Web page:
Meditation May Help Put Primary Insomnia to Bed
Daylight Savings: Not a Bright Time for All
Exercising Throat Muscles May Relieve Sleep Apnea
WOMEN'S HEALTH
Calcium Helps Ward Off Colon Cancer
Acupuncture May Ease Depression During Pregnancy
Acupuncture May Relieve Acid Indigestation In Pregnancy
Add your Article

Omega-3, Some Omega-6 Fatty Acids Boost Cardiovascular Health

By Ed Edelson
HealthDay Reporter

MONDAY, July 7 (HealthDay News) -- High intake of the omega-3 fatty acids in oily fish and vegetable cooking oils appear to help prevent heart attacks, while the omega-6 fatty acids in vegetables and nuts help keep blood pressure low, two international research teams report.

A study in Costa Rica found that high intake of omega-3 fatty acids reduced the risk of heart attack by 59 percent, said a report published in the July 8 online issue of Circulation.

In the Costa Rican study, "we compared those subjects who had heart attacks with those who did not have heart attacks," said study author Hannia Campos, a senior lecturer in nutrition at the Harvard School of Public Health. They had participants fill out food questionnaires and also analyzed body fat samples to determine levels of alpha-linolenic acid, a major omega-3 fatty acid.

A number of other studies have shown that high intake of omega-3 fatty acids is associated with lower risk of death from cardiovascular disease. This is the first study to look at its association with heart attack risk, Campos said.

"We found that the relationship is not completely linear," she said. "It plateaued after a certain level of intake. After that, higher levels do not mean increased protection."

The protective level turned out to be surprising low -- the amount in two teaspoons of soybean oil or canola oil, half a teaspoon of flaxseed oil or six to 10 walnut halves.

That protective effect could be detected, because the people in the Costa Rican study have a low level of omega-3 fatty acids in their diet, Campos said. "Their overall intake of fish is very low, much lower than in the United States, and the fish they eat are tropical, which are not as fatty as cold-water species," she said.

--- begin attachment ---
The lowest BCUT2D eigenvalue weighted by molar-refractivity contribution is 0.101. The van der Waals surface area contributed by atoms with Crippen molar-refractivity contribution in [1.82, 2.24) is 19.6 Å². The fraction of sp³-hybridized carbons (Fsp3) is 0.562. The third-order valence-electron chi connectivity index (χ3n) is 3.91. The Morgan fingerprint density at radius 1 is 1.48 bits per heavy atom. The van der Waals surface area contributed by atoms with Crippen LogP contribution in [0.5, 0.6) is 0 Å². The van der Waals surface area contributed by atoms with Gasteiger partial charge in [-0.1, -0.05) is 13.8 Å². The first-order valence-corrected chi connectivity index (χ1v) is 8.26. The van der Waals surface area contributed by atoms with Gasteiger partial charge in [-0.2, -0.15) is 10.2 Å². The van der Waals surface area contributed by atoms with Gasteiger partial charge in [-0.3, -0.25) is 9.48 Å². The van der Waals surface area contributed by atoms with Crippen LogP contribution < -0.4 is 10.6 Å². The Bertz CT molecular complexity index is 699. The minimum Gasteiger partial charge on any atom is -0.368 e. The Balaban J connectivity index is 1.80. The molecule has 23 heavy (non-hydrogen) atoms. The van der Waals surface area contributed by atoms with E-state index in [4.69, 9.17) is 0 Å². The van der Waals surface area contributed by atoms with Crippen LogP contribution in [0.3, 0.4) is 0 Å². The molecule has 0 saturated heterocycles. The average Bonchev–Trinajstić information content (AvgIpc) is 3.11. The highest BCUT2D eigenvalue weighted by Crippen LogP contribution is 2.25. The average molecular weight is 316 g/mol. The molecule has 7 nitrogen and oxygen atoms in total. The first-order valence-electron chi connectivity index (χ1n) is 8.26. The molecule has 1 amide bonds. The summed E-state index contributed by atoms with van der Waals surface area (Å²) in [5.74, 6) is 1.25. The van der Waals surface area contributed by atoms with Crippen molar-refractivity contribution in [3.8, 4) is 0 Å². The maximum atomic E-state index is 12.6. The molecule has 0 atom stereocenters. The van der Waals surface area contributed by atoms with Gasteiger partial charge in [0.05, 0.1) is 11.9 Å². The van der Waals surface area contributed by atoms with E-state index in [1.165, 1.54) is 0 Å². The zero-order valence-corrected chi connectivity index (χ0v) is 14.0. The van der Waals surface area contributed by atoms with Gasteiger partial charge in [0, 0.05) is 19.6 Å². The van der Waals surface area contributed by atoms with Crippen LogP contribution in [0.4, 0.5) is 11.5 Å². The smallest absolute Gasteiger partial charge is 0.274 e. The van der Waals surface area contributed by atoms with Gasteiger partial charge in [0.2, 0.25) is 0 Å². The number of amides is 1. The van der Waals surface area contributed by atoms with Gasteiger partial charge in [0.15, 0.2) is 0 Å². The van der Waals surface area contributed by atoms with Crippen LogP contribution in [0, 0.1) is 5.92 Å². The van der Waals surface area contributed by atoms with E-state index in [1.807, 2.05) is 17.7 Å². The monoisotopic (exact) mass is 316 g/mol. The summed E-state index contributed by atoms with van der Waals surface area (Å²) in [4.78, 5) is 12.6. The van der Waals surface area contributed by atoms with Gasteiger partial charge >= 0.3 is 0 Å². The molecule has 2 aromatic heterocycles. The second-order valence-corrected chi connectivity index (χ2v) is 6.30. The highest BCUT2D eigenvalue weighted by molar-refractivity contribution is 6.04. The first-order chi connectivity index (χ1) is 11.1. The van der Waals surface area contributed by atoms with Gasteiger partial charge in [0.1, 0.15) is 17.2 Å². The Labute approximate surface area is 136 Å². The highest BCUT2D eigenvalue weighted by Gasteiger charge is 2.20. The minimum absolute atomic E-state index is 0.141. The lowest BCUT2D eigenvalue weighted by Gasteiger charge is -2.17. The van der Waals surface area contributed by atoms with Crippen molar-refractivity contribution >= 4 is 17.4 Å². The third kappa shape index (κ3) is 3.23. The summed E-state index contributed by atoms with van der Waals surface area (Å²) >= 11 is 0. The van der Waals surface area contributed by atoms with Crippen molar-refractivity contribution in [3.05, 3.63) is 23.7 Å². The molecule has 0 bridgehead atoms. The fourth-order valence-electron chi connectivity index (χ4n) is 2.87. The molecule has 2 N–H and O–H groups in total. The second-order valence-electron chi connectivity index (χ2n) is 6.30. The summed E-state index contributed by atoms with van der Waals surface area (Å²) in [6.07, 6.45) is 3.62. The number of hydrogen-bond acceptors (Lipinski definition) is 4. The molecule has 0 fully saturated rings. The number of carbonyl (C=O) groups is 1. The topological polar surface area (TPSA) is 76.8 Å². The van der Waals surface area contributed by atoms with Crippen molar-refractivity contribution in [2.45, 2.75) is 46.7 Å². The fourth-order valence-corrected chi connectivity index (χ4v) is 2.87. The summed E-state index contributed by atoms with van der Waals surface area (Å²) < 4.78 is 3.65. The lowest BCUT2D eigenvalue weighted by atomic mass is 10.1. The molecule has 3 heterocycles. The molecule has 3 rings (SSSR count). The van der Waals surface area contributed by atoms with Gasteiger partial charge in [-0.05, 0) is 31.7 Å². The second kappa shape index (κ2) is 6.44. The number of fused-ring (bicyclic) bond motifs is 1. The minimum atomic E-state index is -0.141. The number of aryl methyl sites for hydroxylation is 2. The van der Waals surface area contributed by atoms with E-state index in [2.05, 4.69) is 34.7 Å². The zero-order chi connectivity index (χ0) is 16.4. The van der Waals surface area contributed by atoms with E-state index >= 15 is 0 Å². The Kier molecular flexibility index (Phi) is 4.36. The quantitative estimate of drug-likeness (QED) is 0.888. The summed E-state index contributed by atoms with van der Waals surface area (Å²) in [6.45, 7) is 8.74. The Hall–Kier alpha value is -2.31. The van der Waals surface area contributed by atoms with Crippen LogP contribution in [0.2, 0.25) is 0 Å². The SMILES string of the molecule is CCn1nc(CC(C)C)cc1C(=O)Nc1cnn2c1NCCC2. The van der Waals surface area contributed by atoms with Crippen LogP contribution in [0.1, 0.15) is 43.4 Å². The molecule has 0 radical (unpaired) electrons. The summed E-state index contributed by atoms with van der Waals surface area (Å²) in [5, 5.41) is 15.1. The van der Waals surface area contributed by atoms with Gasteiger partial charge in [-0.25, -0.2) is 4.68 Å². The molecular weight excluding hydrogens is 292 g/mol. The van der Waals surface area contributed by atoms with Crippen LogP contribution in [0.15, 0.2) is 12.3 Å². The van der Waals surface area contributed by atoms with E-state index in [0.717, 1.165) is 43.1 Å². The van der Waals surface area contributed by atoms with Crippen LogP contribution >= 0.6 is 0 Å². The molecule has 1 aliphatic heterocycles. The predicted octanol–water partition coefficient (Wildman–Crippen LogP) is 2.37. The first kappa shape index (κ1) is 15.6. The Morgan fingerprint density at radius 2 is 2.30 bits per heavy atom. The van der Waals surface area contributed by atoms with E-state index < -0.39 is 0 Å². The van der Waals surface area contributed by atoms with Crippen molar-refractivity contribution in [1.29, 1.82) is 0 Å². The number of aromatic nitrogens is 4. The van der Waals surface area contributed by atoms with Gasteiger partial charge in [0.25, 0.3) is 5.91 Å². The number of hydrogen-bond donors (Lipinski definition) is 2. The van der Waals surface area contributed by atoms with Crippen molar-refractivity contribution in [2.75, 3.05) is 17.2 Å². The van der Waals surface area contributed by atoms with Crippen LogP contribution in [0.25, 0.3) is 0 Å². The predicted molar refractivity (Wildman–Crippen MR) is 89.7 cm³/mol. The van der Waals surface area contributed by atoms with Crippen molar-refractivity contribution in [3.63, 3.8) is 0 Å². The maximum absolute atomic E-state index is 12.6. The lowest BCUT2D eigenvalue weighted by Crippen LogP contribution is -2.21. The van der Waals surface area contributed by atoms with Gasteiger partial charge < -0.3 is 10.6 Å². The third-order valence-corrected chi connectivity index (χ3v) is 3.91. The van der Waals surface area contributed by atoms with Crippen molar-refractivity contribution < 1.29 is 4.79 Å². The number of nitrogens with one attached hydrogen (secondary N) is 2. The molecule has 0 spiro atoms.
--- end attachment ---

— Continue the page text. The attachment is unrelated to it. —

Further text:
The high blood pressure study, reported in the July 8 online issue of Hypertension, looked at 4,680 men and women aged 40 to 59 from China, Japan, the United States and the United Kingdom. It found a significant relationship between intake of linoleic acid, an omega-6 fatty acid found in vegetables, and lower blood pressure.

The report is the latest in a series of studies designed to describe all the factors contributing to high blood pressure, said Dr. Jeremiah Stamler, a professor of preventive medicine emeritus at Northwestern Feinberg School of Medicine.

"For diet and serum cholesterol, most of the answers came in the 1960s," Stamler said. "The data on diet and blood pressure have come much more slowly."

Previous reports have shown that higher intake of calcium, magnesium and phosphorus are associated with lower blood pressure, Stamler said. Iron from vegetables -- but not meat -- also is associated with lower blood pressure, he said. "An array of macro- and micronutrients influence blood pressure in a variety of ways," Stamler said.

The latest study indicates that raising linoleic acid intake by 9 grams a day reduces systolic blood pressure (the higher of the 120/80 reading) by about 1.4 points, and diastolic pressure by about 1 point. That small reduction can have a large effect in a big population, the researchers said, with a 2-point reduction reducing coronary heart disease by 4 percent.

"The message of this study is to eat more fruit and more vegetables, more beans, less red meat and less fats," Stamler said. "Fats should be mainly selected to be unsaturated. Vegetable oils should be used but in moderation."

More information

A guide to omega-3 and omega-6 fatty acids is offered by the Vegan Society.



SOURCES: Hannia Campos, Ph.D., senior lecturer, nutrition, Harvard School of Public Health, Boston; Jeremiah Stamler, M.D., professor emeritus, preventive medicine, Northwestern University, Chicago; July 8, 2008, Circulation, online; July 8, 2008, Hypertension, online

Last Updated: July 07, 2008